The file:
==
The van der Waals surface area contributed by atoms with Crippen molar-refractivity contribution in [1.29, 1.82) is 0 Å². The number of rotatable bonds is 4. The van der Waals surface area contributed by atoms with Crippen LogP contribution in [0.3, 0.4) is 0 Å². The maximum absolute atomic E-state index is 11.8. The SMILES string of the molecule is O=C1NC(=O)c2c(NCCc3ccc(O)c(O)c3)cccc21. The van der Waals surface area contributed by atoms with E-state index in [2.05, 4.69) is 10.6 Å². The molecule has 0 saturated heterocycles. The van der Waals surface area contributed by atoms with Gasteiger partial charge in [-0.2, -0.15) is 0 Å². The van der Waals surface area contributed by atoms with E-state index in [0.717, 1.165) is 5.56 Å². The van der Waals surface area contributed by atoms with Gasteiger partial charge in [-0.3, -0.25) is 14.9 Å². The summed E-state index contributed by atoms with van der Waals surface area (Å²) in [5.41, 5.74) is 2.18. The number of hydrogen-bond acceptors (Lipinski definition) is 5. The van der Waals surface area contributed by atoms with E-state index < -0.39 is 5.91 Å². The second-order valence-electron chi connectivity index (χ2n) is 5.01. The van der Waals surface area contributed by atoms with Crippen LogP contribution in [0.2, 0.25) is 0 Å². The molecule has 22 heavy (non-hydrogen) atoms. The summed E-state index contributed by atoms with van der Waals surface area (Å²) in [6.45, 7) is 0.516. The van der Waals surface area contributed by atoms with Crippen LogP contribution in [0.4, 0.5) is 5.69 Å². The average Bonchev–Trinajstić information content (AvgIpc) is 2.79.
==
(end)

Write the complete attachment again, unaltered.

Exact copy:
The van der Waals surface area contributed by atoms with Crippen molar-refractivity contribution in [1.29, 1.82) is 0 Å². The number of rotatable bonds is 4. The van der Waals surface area contributed by atoms with Crippen LogP contribution in [0.3, 0.4) is 0 Å². The maximum absolute atomic E-state index is 11.8. The SMILES string of the molecule is O=C1NC(=O)c2c(NCCc3ccc(O)c(O)c3)cccc21. The van der Waals surface area contributed by atoms with E-state index in [2.05, 4.69) is 10.6 Å². The molecule has 0 saturated heterocycles. The van der Waals surface area contributed by atoms with Gasteiger partial charge in [-0.2, -0.15) is 0 Å². The van der Waals surface area contributed by atoms with E-state index in [0.717, 1.165) is 5.56 Å². The van der Waals surface area contributed by atoms with Gasteiger partial charge in [-0.3, -0.25) is 14.9 Å². The summed E-state index contributed by atoms with van der Waals surface area (Å²) in [5.41, 5.74) is 2.18. The number of hydrogen-bond acceptors (Lipinski definition) is 5. The van der Waals surface area contributed by atoms with E-state index < -0.39 is 5.91 Å². The second-order valence-electron chi connectivity index (χ2n) is 5.01. The van der Waals surface area contributed by atoms with Crippen LogP contribution in [0.2, 0.25) is 0 Å². The molecule has 22 heavy (non-hydrogen) atoms. The summed E-state index contributed by atoms with van der Waals surface area (Å²) in [6.45, 7) is 0.516. The van der Waals surface area contributed by atoms with Crippen LogP contribution in [0.4, 0.5) is 5.69 Å². The average Bonchev–Trinajstić information content (AvgIpc) is 2.79.